3 Jun 2014 Posted in Speeches
Judge of Appeal Chao Hick Tin
Judge of Appeal V K Rajah, Attorney-General Designate
Colleagues of the legal profession
Ladies and Gentlemen
A very good welcome.
We are delighted that this In-House Counsel World Summit is being held in Singapore.
I think this is the first time the Summit is taking place in Asia, and we are honoured and privileged to be hosting you.
I would like to start out by congratulating our Singapore Corporate Counsel Association and supporting organisations for successfully organising this event in Asia.
- Today, I would like to share my thoughts on three topics:
- One, the greater economic backdrop and development in Asia, because the legal industry follows companies and business. What is the context and the business environment we are operating in?
- Second, the role that Singapore plays in the context of the growing economic development;
- And third, the legal framework in Singapore that helps us play that role.
- The Asian Economic Back Drop
- First let me talk about the Asia economic backdrop.
- All of us know that Asia has been performing relatively well in the last twenty years or so, and it has been attracting a higher share of international capital and trade. FDI into Asia and economic growth in Asia has probably been better than most other regions of the world. FDI inflows into Asia have grown by nearly 30 % since 2009, and reached US$400 billion as of 2012. That accounted for 30% of global FDI flows.
- Within Southeast Asia, the ten members of ASEAN with a population of 620 million and a combined GDP of US$2.2 trillion make up the third largest economy in Asia. Not a lot of people realise this, but ASEAN outranks India in terms of economic size, and is in fact also the eighth largest economy in the world.
- In recent years, ASEAN economies have demonstrated resilient growth supported by strong domestic consumption and investment. Last year,
- the combined ASEAN economies achieved an annual growth of 5%, while economic growth in the rest of the world was at about 3%.
- FDI into Indonesia, Malaysia, the Philippines, Singapore and Thailand, known as the ASEAN 5, grew by 7% to nearly US$130 billion.
- As relatively young democracies, one or more of these countries from time to time will face challenges in their political system structures. Thailand is currently undergoing such a challenge, but I am sure it will come out of it, as will ASEAN. Overall, the economic trajectory in ASEAN is positive.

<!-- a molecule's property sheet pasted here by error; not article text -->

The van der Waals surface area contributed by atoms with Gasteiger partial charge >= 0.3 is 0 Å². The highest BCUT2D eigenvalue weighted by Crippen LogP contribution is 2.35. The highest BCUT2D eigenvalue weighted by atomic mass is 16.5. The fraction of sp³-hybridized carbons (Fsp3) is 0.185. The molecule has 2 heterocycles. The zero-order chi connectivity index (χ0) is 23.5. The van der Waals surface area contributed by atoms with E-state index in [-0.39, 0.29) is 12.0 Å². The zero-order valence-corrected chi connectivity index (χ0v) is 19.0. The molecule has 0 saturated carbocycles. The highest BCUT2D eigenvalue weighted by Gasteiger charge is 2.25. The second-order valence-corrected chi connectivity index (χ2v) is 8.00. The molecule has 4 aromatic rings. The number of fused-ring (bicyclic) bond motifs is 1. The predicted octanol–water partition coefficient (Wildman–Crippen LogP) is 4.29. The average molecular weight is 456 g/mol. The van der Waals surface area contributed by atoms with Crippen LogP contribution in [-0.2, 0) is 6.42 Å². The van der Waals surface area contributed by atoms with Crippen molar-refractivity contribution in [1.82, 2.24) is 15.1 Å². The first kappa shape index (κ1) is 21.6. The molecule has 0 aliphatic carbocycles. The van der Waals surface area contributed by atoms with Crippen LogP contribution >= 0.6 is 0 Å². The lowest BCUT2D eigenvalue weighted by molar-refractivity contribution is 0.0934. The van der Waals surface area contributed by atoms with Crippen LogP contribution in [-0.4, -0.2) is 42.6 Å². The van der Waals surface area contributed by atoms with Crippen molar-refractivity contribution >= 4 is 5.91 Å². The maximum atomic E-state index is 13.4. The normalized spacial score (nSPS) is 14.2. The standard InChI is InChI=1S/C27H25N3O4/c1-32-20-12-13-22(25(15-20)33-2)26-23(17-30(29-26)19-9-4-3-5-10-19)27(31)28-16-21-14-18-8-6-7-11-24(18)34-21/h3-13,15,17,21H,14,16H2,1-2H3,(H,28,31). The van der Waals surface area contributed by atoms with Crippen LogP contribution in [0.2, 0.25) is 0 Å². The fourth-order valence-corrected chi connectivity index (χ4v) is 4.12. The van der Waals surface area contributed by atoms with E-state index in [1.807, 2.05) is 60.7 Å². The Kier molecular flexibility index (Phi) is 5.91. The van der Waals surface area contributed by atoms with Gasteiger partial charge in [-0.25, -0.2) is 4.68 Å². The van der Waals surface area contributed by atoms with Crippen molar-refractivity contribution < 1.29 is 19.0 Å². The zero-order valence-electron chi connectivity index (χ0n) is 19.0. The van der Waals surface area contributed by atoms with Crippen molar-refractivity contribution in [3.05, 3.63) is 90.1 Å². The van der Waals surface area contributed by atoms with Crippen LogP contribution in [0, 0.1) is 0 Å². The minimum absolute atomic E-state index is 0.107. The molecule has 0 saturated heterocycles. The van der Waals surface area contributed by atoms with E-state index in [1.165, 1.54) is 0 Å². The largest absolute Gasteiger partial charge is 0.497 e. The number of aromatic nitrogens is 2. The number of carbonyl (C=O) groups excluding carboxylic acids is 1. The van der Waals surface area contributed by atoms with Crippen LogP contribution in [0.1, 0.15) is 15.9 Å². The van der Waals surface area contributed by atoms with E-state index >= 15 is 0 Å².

- And for the first time, FDI into ASEAN was more than FDI into China. A big slice of this investment into ASEAN actually came from China, which is now the third-largest foreign investor in the world.
- ASEAN is also working towards creating ASEAN Economic Community (AEC) by next year.
- The AEC will integrate and transform ASEAN into one single regional market with freer flows of goods, services, investment, skilled labour, capital. It is not going to be completely like the European community, but it will be much freer than it is now. We are negotiating the reduction of tariffs and barriers and we are almost there, but the remaining portions will be the most difficult.
- Difficult questions are now being grappled with about professional services. Lawyers in every jurisdiction are quite careful about how much inflow of professional services there is, and I suspect this will be quite a difficult topic to touch on. But if you get free movement of goods, if there is greater port connectivity, airport connectivity, road connectivity, and movement in people and services, businesses will start looking at the entire region as one – and they are beginning to because more mergers and acquisitions are happening in this region with the idea of working across the market.